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AAPS PharmSciTech

, Volume 19, Issue 1, pp 448–459 | Cite as

Application of Optical Coherence Tomography Freeze-Drying Microscopy for Designing Lyophilization Process and Its Impact on Process Efficiency and Product Quality

  • Maxwell Korang-YeboahEmail author
  • Charudharshini Srinivasan
  • Akhtar Siddiqui
  • David Awotwe-Otoo
  • Celia N. Cruz
  • Ashraf MuhammadEmail author
Research Article

Abstract

Optical coherence tomography freeze-drying microscopy (OCT-FDM) is a novel technique that allows the three-dimensional imaging of a drug product during the entire lyophilization process. OCT-FDM consists of a single-vial freeze dryer (SVFD) affixed with an optical coherence tomography (OCT) imaging system. Unlike the conventional techniques, such as modulated differential scanning calorimetry (mDSC) and light transmission freeze-drying microscopy, used for predicting the product collapse temperature (Tc), the OCT-FDM approach seeks to mimic the actual product and process conditions during the lyophilization process. However, there is limited understanding on the application of this emerging technique to the design of the lyophilization process. In this study, we investigated the suitability of OCT-FDM technique in designing a lyophilization process. Moreover, we compared the product quality attributes of the resulting lyophilized product manufactured using Tc, a critical process control parameter, as determined by OCT-FDM versus as estimated by mDSC. OCT-FDM analysis revealed the absence of collapse even for the low protein concentration (5 mg/ml) and low solid content formulation (1%w/v) studied. This was confirmed by lab scale lyophilization. In addition, lyophilization cycles designed using Tc values obtained from OCT-FDM were more efficient with higher sublimation rate and mass flux than the conventional cycles, since drying was conducted at higher shelf temperature. Finally, the quality attributes of the products lyophilized using Tc determined by OCT-FDM and mDSC were similar, and product shrinkage and cracks were observed in all the batches of freeze-dried products irrespective of the technique employed in predicting Tc.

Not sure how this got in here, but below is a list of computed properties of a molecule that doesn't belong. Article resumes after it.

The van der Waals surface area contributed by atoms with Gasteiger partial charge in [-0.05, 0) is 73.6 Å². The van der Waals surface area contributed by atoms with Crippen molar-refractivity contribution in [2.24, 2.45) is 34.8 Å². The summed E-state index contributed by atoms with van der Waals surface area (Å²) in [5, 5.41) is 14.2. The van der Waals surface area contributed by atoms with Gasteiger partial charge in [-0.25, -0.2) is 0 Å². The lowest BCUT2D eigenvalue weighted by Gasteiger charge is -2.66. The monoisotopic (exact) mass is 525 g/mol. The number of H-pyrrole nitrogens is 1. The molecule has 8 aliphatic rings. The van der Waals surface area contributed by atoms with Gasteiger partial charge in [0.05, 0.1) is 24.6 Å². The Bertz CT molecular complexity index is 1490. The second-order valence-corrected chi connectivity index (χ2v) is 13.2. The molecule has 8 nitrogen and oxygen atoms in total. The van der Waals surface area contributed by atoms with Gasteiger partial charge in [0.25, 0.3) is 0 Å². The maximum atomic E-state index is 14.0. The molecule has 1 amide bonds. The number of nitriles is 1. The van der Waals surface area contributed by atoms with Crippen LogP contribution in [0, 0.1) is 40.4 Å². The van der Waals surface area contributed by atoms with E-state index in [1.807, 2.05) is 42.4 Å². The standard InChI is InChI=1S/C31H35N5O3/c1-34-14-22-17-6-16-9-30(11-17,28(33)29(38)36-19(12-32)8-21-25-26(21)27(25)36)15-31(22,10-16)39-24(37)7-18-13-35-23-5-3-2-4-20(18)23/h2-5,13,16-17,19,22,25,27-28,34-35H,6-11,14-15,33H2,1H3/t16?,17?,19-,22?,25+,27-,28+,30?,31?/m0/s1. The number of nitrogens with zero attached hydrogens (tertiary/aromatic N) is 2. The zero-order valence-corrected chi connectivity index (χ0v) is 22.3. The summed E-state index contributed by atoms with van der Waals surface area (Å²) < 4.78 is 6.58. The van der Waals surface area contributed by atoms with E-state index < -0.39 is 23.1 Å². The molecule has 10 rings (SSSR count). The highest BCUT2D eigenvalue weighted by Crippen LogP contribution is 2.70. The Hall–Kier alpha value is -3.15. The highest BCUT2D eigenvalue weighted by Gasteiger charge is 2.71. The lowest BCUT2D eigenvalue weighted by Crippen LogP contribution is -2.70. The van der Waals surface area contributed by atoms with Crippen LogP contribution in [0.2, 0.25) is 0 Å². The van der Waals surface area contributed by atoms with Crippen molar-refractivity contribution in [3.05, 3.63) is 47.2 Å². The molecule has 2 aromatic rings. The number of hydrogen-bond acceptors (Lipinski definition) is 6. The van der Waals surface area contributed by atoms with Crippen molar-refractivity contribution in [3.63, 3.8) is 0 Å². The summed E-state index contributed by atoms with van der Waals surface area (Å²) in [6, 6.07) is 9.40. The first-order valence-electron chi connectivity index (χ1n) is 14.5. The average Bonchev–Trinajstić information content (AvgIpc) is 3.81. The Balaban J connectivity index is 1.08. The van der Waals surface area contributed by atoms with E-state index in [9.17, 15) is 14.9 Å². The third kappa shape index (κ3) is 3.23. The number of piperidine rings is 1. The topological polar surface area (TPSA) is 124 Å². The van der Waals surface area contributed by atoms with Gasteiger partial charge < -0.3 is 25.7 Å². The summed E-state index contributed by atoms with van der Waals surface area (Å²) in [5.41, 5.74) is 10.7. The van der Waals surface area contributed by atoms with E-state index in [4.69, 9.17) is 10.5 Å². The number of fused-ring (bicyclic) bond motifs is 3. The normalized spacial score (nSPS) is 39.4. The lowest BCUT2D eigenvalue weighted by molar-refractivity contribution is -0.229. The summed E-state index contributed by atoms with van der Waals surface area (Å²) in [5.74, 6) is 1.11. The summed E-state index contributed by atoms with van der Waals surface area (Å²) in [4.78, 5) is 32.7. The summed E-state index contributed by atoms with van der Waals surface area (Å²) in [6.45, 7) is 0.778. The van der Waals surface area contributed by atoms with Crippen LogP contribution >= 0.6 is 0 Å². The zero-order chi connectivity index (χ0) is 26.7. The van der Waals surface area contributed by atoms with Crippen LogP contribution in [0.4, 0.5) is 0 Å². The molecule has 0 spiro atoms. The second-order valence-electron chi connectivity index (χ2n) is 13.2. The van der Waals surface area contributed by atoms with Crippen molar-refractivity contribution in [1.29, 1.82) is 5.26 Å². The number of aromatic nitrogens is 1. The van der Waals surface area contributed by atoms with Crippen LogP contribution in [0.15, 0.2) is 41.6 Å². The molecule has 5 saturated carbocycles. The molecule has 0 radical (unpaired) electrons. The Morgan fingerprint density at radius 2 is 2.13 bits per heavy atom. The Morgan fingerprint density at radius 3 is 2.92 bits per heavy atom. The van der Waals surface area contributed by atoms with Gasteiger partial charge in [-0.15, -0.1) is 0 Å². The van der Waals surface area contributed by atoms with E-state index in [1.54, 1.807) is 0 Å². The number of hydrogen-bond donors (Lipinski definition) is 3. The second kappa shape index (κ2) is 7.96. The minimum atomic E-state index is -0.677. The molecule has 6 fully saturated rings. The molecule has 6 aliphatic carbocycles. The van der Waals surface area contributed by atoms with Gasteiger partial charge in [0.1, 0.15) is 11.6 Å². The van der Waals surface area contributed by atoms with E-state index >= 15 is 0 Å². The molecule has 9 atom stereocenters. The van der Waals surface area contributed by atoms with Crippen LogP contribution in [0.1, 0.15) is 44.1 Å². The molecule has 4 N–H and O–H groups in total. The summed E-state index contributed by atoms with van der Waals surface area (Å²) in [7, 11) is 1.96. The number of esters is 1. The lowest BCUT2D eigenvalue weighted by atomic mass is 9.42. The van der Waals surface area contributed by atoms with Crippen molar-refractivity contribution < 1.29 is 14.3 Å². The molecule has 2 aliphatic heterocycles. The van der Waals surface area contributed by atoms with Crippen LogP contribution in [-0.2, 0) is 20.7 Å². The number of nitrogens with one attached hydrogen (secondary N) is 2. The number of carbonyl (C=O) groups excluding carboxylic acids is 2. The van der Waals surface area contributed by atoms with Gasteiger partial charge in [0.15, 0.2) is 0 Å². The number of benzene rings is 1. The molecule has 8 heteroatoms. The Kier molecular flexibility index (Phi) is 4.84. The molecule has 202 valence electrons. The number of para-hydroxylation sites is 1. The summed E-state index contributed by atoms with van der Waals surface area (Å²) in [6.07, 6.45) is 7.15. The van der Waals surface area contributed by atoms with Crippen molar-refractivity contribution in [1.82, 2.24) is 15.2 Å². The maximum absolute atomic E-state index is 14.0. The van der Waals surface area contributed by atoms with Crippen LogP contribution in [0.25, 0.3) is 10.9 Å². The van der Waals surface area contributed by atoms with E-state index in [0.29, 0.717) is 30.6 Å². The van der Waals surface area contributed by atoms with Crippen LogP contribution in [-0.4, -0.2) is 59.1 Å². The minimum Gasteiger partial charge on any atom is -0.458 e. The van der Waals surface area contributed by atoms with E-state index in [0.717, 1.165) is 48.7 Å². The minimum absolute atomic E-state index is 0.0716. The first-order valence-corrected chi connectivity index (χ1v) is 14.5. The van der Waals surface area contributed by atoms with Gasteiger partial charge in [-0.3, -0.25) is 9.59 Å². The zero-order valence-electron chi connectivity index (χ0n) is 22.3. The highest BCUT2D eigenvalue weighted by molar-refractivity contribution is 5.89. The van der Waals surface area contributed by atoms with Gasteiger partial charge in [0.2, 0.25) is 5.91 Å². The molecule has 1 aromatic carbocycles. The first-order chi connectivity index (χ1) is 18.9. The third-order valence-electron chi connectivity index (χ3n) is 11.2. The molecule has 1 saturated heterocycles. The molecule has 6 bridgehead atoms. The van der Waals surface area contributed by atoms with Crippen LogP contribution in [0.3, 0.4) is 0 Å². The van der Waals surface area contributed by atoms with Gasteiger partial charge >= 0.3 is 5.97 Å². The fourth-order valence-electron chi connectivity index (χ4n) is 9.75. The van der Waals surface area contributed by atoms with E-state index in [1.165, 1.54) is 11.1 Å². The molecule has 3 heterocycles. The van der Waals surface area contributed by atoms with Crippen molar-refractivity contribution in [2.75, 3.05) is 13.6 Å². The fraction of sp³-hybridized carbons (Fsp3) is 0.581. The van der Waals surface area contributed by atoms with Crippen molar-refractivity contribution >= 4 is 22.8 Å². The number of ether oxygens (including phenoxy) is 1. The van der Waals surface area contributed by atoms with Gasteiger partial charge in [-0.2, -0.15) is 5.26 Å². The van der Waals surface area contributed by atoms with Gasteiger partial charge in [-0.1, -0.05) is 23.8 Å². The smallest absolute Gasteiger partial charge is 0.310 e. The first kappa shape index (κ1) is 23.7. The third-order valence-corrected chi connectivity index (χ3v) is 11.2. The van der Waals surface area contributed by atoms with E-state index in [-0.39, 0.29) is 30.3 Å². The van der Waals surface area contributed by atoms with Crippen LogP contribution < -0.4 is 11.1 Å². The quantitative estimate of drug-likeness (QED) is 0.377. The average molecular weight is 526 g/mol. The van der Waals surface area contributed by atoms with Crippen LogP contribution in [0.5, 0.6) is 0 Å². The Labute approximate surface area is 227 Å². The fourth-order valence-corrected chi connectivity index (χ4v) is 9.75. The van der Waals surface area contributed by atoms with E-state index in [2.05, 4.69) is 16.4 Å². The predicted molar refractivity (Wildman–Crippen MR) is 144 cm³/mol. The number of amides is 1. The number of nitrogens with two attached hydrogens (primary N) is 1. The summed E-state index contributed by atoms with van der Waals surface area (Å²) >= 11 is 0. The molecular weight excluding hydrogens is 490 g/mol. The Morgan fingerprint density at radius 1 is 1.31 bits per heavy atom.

KEY WORDS

lyophilization optical coherence freeze-drying microscopy collapse temperature glass transition temperature protein formulation 

Notes

Acknowledgements

The authors would like to thank Dr. Haiou Qu and Dr. Yifan Wang, ORISE Fellows at the Food and Drug Administration, for their contribution.

Compliance with Ethical Standards

Disclaimer

The opinions expressed in this work are only of the author and should not be construed to represent FDA’s views or policies.

Supplementary material

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Copyright information

© American Association of Pharmaceutical Scientists 2017

Authors and Affiliations

  • Maxwell Korang-Yeboah
    • 1
    Email author
  • Charudharshini Srinivasan
    • 1
  • Akhtar Siddiqui
    • 1
  • David Awotwe-Otoo
    • 2
  • Celia N. Cruz
    • 1
  • Ashraf Muhammad
    • 1
    Email author
  1. 1.Division of Product Quality Research, Office of Testing and Research, Office of Pharmaceutical Quality, Center for Drug Evaluation and Research, Food and Drug AdministrationSilver SpringUSA
  2. 2.Division of Post-Marketing Activities II, Office of Lifecycle Drug Products, Office of Pharmaceutical Quality, Center for Drug Evaluation and Research, Food and Drug AdministrationSilver SpringUSA

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